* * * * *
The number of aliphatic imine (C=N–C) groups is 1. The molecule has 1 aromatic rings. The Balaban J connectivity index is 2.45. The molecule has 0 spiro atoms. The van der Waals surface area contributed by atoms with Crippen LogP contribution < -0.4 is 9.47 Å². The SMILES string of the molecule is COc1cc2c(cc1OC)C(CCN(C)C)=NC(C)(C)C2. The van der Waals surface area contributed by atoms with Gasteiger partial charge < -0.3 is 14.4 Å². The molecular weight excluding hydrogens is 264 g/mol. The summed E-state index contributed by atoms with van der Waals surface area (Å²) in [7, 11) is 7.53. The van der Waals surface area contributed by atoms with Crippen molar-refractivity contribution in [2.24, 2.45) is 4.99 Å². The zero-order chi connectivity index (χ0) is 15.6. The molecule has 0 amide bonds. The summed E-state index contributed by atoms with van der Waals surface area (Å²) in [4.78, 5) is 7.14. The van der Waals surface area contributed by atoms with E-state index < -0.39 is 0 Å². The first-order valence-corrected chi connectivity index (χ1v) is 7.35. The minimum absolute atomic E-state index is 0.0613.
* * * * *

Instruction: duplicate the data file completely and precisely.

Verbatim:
The number of aliphatic imine (C=N–C) groups is 1. The molecule has 1 aromatic rings. The Balaban J connectivity index is 2.45. The molecule has 0 spiro atoms. The van der Waals surface area contributed by atoms with Crippen LogP contribution < -0.4 is 9.47 Å². The SMILES string of the molecule is COc1cc2c(cc1OC)C(CCN(C)C)=NC(C)(C)C2. The van der Waals surface area contributed by atoms with Gasteiger partial charge < -0.3 is 14.4 Å². The molecular weight excluding hydrogens is 264 g/mol. The summed E-state index contributed by atoms with van der Waals surface area (Å²) in [7, 11) is 7.53. The van der Waals surface area contributed by atoms with Crippen molar-refractivity contribution in [2.24, 2.45) is 4.99 Å². The zero-order chi connectivity index (χ0) is 15.6. The molecule has 0 amide bonds. The summed E-state index contributed by atoms with van der Waals surface area (Å²) in [4.78, 5) is 7.14. The van der Waals surface area contributed by atoms with E-state index < -0.39 is 0 Å². The first-order valence-corrected chi connectivity index (χ1v) is 7.35. The minimum absolute atomic E-state index is 0.0613.